Saturday, April 15, 2023

The much-maligned spider

The Globe has published an excellent article today on disinformation about spiders, entitled, perhaps inevitably, Web of Lies.

Long before disinformation campaigns on vaccinations or stolen elections, spiders were already the subject of an apparently concerted attack and smear campaign. Starting with the regular appearance of the northern yellow sac spider (Cheiracanthium mildei, a common basement and stairwell spider here in Canada) on lists of Top 10 Most Dangerous Spiders, there are any number of false allegations about spiders out there that have helped make arachnophobia the single most popular bio-phobia (a fear of things in nature), affecting between 3% and 11% of the population, depending on definitions. The world, as the article notes, is "teeming with bad spider science".

No, spiders do not lay eggs under your eyelids (or anywhere else on your body, for that matter). Sleeping humans do not eat up to eight spiders a year, as the urban myth has it. If you find a spider in the sink or bath, it hasn't maliciously crawled up from the sewer with intent to harm; it has almost certainly fallen in and can't get out. While spiders do have an alarming number of babies, typically only a couple live to adulthood. And, no, they don't drink blood (and so have no reason to bite us, unless severely goaded and in danger of their lives).

The press has a lot to answer for, of course, with its sensationalized articles taking advantage of already exaggerated preconceptions about spiders. One study found factual errors in 47% of news articles about spiders, and 43% were sensationalized in tone or details (and, of course, the more sensationalized, the more they were copied and disseminated). A recent newspaper article in the UK, for example, described a woman - and yes, it is usually a woman! - with an oozing red bite on her wrist, who "could have died" from the false black widow spider bite, despite the completely lack of evidence for the presence of that particular species, and the fact that no-one has ever died from a false black widow bite.

And the reputation of the yellow sac spider? It appears to owe its notoriety to a 1970s paper in the American Journal of Tropical Medicine, which suggested that the spider caused necrotizing bites. That article turns out to have looked at the effect of multiple spider bits on guinea pigs, following some unspecified and inconclusive reports in the Boston area. The paper concludes that "more research is needed", but somehow nevertheless became one of the most oft-quoted spider papers ever. (In fact, if a human is bitten by a yellow sac spider, it causes a bit of an itch and a red mark the size of a dime that disappears the next day.)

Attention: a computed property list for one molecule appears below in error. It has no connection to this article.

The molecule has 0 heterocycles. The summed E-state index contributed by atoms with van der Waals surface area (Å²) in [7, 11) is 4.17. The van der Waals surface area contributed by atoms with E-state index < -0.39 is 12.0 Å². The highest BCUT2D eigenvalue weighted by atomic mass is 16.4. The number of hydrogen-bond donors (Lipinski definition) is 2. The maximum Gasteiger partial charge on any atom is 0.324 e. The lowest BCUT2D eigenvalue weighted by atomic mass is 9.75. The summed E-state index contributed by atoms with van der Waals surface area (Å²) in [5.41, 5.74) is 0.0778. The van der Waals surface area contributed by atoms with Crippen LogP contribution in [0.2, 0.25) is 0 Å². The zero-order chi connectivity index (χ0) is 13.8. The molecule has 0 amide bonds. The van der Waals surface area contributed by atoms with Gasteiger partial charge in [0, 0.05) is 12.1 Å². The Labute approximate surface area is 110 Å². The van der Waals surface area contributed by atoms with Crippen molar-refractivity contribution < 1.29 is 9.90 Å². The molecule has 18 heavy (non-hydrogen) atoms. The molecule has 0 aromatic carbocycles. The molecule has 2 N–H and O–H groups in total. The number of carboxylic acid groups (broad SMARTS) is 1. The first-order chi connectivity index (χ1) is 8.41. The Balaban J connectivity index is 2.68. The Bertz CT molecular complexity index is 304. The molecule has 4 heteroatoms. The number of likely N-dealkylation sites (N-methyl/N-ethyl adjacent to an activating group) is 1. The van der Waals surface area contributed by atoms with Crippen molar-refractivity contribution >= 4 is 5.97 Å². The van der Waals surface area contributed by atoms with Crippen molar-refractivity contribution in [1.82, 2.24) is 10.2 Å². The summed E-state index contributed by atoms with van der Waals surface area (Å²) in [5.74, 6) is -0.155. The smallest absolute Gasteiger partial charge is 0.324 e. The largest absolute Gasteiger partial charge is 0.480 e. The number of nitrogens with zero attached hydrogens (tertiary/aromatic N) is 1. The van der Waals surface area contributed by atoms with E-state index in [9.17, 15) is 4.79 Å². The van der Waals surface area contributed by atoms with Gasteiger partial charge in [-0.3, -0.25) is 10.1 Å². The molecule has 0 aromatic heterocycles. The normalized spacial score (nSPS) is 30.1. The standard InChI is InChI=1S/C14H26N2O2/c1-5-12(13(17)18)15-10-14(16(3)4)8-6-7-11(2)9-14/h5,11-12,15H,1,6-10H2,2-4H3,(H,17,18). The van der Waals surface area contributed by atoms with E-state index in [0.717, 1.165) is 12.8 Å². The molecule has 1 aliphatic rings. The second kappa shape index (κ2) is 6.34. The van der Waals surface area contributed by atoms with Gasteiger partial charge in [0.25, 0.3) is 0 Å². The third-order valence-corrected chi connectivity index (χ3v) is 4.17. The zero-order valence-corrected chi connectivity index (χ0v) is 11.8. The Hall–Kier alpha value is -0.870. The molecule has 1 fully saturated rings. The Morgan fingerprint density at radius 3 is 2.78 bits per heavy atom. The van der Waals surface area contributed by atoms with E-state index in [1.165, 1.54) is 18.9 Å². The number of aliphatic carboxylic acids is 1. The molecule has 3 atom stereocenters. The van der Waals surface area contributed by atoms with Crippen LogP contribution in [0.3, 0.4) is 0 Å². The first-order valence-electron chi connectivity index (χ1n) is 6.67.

Yes, there are some dangerous spiders around, although their numbers and their threat are exaggerated. Of the approximately 51,000 species of spiders worldwide, only 0.5% are "medically significant" to humans. And they are really not interested in biting us. Over the past 10 years, the American Poison Control Centre shows only three recorded fatalities from spider bites, two of them attributed to the brown recluse spider (a species, incidentally, not found in Canada). One American researcher collected 2,055 brown recluse spiders from a single house in Kansas, but the resident family of four humans had shared the space for years without incident.

Even a black widow spider bite, although serious, is rarely fatal. Typically, it results in pain around the puncture spot, some flu-like symptoms and sweating for two or three days, and complete recovery by Day 5. Not pleasant, but in the scheme of things...

One place to take spiders very seriously is Australia, where the funnel web spider, one of the deadliest species in the world, bites about 40 people a year, and the redback spider (almost as venomous) upto 2,000 a year. But, even in Australia, there have been no verified deaths from confirmed spider bites since the 1980s, i.e. since the invention of widely-available venom antidotes. Interestingly, Australians are less fearful of venomous spiders and snakes than Europeans and North Americans, despite - or maybe because of - having many more (and more dangerous) species to deal with.

The bottom line is that spiders are voracious consumers of flies, mosquitoes and bugs, without which human life would be much worse. And any spider-human encounters are unlikely to present any danger. The fangs of many spiders are too small or flimsy to pierce human skin, and their venom not sufficiently toxic to present a danger to us hulking humans. And, quite honestly, they are just not interested, and have better things to do with their time.

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